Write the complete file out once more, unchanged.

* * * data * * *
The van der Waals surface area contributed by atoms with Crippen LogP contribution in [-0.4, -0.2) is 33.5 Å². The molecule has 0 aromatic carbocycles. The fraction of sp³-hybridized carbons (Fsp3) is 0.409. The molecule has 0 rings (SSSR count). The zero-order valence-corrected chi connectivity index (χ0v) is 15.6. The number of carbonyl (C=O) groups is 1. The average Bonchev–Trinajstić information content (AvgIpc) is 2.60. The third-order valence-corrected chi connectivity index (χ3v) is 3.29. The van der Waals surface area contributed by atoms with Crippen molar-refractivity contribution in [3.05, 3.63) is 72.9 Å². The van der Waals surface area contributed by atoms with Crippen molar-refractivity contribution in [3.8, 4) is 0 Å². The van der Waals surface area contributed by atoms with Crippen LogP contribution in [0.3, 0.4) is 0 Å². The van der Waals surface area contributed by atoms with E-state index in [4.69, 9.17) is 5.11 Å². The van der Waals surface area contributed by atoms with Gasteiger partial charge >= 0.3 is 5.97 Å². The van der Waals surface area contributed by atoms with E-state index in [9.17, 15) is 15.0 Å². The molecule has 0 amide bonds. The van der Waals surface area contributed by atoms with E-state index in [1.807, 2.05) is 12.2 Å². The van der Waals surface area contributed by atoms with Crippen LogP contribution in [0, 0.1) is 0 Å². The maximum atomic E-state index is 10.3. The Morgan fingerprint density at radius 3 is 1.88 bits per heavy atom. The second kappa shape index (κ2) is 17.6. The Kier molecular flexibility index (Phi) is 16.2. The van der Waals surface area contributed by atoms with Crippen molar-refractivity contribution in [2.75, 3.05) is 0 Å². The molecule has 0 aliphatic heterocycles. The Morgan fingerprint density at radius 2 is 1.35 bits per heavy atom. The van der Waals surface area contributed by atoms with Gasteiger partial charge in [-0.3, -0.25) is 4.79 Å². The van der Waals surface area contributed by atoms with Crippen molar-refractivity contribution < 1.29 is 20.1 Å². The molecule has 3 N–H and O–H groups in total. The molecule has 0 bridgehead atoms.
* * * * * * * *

The van der Waals surface area contributed by atoms with Crippen LogP contribution in [-0.4, -0.2) is 33.5 Å². The molecule has 0 aromatic carbocycles. The fraction of sp³-hybridized carbons (Fsp3) is 0.409. The molecule has 0 rings (SSSR count). The zero-order valence-corrected chi connectivity index (χ0v) is 15.6. The number of carbonyl (C=O) groups is 1. The average Bonchev–Trinajstić information content (AvgIpc) is 2.60. The third-order valence-corrected chi connectivity index (χ3v) is 3.29. The van der Waals surface area contributed by atoms with Crippen molar-refractivity contribution in [3.05, 3.63) is 72.9 Å². The van der Waals surface area contributed by atoms with Crippen molar-refractivity contribution in [3.8, 4) is 0 Å². The van der Waals surface area contributed by atoms with Crippen LogP contribution in [0.3, 0.4) is 0 Å². The van der Waals surface area contributed by atoms with E-state index in [4.69, 9.17) is 5.11 Å². The van der Waals surface area contributed by atoms with Gasteiger partial charge >= 0.3 is 5.97 Å². The van der Waals surface area contributed by atoms with E-state index in [9.17, 15) is 15.0 Å². The molecule has 0 amide bonds. The van der Waals surface area contributed by atoms with E-state index in [1.807, 2.05) is 12.2 Å². The van der Waals surface area contributed by atoms with Crippen LogP contribution in [0, 0.1) is 0 Å². The maximum atomic E-state index is 10.3. The Morgan fingerprint density at radius 3 is 1.88 bits per heavy atom. The second kappa shape index (κ2) is 17.6. The Kier molecular flexibility index (Phi) is 16.2. The van der Waals surface area contributed by atoms with Crippen molar-refractivity contribution in [2.75, 3.05) is 0 Å². The molecule has 0 aliphatic heterocycles. The Morgan fingerprint density at radius 2 is 1.35 bits per heavy atom. The van der Waals surface area contributed by atoms with Gasteiger partial charge in [-0.3, -0.25) is 4.79 Å². The van der Waals surface area contributed by atoms with Crippen molar-refractivity contribution < 1.29 is 20.1 Å². The molecule has 3 N–H and O–H groups in total. The molecule has 0 bridgehead atoms.